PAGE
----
"We are in Switzerland."
Translation:Tha sinn anns an Eilbheis.
My guess is that it probably comes from French. The term Helvètes is still used as an alternative term in France to mean Swiss people. It's used in the same sense that Caledonian means Scottish. In Italian, they used to say Elvezia (now antiquated). Given the close association of Scotland and France (the Auld Alliance) and the fact that we have a number of other words in Gaelic derived from French, it would seem a likely possibility.
Other Examples: seòmar - from French chambre (cf. Scots chaumer)
Uair from French Heure
Salach cf. French Sale
Airgead cf. French Argent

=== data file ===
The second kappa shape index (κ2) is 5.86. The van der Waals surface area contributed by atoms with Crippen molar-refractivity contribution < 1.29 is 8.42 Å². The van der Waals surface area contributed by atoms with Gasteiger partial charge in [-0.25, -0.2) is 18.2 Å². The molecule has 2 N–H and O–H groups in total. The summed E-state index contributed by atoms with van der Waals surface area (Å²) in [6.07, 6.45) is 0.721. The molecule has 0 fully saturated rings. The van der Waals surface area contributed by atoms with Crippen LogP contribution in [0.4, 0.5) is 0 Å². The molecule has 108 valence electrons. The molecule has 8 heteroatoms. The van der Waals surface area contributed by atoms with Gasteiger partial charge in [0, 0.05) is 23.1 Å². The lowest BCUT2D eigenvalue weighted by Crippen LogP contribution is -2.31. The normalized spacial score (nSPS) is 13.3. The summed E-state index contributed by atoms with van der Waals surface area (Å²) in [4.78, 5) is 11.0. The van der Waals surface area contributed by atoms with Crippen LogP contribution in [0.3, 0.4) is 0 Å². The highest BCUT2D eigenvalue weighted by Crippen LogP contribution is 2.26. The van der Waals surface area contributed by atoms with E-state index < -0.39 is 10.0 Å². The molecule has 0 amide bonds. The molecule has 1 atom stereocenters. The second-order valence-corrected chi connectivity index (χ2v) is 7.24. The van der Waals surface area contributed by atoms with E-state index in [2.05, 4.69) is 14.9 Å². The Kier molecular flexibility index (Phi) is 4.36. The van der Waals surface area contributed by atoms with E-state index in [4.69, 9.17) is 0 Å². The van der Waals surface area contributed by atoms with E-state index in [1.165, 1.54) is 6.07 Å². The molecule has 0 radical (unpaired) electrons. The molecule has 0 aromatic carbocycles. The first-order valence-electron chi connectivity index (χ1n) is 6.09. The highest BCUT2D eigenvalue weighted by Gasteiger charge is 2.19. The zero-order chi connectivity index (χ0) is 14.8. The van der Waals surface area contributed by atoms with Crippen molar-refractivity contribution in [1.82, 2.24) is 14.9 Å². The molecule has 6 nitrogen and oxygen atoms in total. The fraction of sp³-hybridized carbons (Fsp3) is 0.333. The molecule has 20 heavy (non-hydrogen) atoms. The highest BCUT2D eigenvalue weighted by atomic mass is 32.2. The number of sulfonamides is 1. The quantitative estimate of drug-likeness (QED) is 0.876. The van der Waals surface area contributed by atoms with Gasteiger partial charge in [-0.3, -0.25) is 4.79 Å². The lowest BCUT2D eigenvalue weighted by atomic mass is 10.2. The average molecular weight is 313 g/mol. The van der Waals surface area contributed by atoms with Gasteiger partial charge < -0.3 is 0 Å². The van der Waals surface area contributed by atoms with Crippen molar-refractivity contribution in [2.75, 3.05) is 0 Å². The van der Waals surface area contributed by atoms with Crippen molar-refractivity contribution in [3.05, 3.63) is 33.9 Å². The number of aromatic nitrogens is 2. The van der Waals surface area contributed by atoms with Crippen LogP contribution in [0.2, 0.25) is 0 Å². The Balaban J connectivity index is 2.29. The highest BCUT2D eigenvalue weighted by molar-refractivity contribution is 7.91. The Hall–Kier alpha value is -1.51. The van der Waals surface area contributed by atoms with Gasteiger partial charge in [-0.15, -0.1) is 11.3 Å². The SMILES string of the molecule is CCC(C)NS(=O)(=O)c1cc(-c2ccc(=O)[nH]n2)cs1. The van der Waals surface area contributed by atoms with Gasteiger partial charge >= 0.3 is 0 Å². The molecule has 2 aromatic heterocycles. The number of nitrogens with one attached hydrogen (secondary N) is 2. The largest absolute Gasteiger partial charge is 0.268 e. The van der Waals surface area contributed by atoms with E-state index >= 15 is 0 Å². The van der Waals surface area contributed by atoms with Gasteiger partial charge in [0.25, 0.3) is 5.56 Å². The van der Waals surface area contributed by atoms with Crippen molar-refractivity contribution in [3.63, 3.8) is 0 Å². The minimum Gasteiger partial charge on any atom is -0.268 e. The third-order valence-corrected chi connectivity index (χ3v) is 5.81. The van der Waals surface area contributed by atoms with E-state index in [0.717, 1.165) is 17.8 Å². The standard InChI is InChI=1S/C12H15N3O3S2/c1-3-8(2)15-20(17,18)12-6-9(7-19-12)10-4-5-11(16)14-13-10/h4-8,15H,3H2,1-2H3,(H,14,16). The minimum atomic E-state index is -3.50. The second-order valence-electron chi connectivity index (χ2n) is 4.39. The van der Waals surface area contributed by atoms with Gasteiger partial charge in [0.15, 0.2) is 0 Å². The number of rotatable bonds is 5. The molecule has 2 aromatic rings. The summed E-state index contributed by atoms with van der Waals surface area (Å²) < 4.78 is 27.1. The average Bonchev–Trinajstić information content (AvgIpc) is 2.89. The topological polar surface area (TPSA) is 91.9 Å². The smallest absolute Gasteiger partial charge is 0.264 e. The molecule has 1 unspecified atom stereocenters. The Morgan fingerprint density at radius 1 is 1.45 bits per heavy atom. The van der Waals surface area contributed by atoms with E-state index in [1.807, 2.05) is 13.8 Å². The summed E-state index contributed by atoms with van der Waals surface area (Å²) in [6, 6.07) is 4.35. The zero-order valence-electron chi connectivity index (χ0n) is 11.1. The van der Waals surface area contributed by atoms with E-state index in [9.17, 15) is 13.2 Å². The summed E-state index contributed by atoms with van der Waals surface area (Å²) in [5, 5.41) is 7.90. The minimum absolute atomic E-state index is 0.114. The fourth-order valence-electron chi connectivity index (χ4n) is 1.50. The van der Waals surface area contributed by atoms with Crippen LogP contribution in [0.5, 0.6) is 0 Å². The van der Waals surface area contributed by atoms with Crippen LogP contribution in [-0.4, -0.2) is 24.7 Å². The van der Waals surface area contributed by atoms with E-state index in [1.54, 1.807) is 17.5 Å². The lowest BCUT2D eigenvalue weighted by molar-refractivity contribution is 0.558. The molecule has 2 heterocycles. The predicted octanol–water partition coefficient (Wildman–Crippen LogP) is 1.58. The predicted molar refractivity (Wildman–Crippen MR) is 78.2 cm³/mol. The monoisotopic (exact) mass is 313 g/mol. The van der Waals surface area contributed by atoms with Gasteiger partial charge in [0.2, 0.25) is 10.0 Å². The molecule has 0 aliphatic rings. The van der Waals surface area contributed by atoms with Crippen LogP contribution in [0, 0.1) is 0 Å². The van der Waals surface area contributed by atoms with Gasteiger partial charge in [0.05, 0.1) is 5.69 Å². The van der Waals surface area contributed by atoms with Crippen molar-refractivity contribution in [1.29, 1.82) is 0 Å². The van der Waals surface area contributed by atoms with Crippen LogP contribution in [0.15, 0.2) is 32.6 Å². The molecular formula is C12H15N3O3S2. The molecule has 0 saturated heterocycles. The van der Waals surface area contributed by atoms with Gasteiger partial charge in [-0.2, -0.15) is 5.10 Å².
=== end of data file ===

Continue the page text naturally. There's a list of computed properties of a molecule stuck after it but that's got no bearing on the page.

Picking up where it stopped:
There are two words for red - dearg and ruadh. Ruadh (like French Rouge) is used for natural hair and fur colours. As I understand it falt ruadh is the norm, but if you say "falt dearg" it implies that the person has dyed their hair red. I don't know if that's already in the notes.
Then there is cluasag (pillow) which derives from cluas (ear). The concept is the same in French. Oreilles (ears) and oreiller (pillow)
Then it gets complicated because some words in French are from Ancient Gaulish, another Celtic language. Briser in French means to break, compare with briste in Gaelic - Bhris mi e (I broke it) Car comes from the Gaulish word caros, meaning a chariot through the French char meaning a wagon or later a tank.